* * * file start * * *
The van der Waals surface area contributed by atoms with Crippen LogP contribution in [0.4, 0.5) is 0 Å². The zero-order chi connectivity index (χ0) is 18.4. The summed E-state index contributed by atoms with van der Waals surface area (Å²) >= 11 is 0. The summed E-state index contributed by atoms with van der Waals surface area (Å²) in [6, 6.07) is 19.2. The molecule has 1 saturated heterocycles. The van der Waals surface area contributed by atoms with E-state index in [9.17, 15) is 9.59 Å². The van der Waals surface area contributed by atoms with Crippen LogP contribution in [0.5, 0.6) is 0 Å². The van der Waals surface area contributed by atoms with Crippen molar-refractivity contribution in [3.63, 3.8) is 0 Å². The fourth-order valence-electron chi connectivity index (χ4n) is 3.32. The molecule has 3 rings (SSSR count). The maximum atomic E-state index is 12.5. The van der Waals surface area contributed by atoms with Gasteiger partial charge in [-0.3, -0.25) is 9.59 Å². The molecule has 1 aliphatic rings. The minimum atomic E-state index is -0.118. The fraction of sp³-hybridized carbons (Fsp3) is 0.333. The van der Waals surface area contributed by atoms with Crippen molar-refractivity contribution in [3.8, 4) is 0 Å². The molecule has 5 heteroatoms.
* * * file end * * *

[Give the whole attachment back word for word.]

The van der Waals surface area contributed by atoms with Crippen LogP contribution in [0.4, 0.5) is 0 Å². The zero-order chi connectivity index (χ0) is 18.4. The summed E-state index contributed by atoms with van der Waals surface area (Å²) >= 11 is 0. The summed E-state index contributed by atoms with van der Waals surface area (Å²) in [6, 6.07) is 19.2. The molecule has 1 saturated heterocycles. The van der Waals surface area contributed by atoms with E-state index in [9.17, 15) is 9.59 Å². The van der Waals surface area contributed by atoms with Crippen LogP contribution in [0.5, 0.6) is 0 Å². The van der Waals surface area contributed by atoms with Crippen molar-refractivity contribution in [3.63, 3.8) is 0 Å². The fourth-order valence-electron chi connectivity index (χ4n) is 3.32. The molecule has 3 rings (SSSR count). The maximum atomic E-state index is 12.5. The van der Waals surface area contributed by atoms with Gasteiger partial charge in [-0.3, -0.25) is 9.59 Å². The molecule has 1 aliphatic rings. The minimum atomic E-state index is -0.118. The fraction of sp³-hybridized carbons (Fsp3) is 0.333. The van der Waals surface area contributed by atoms with Crippen molar-refractivity contribution in [3.8, 4) is 0 Å². The molecule has 5 heteroatoms.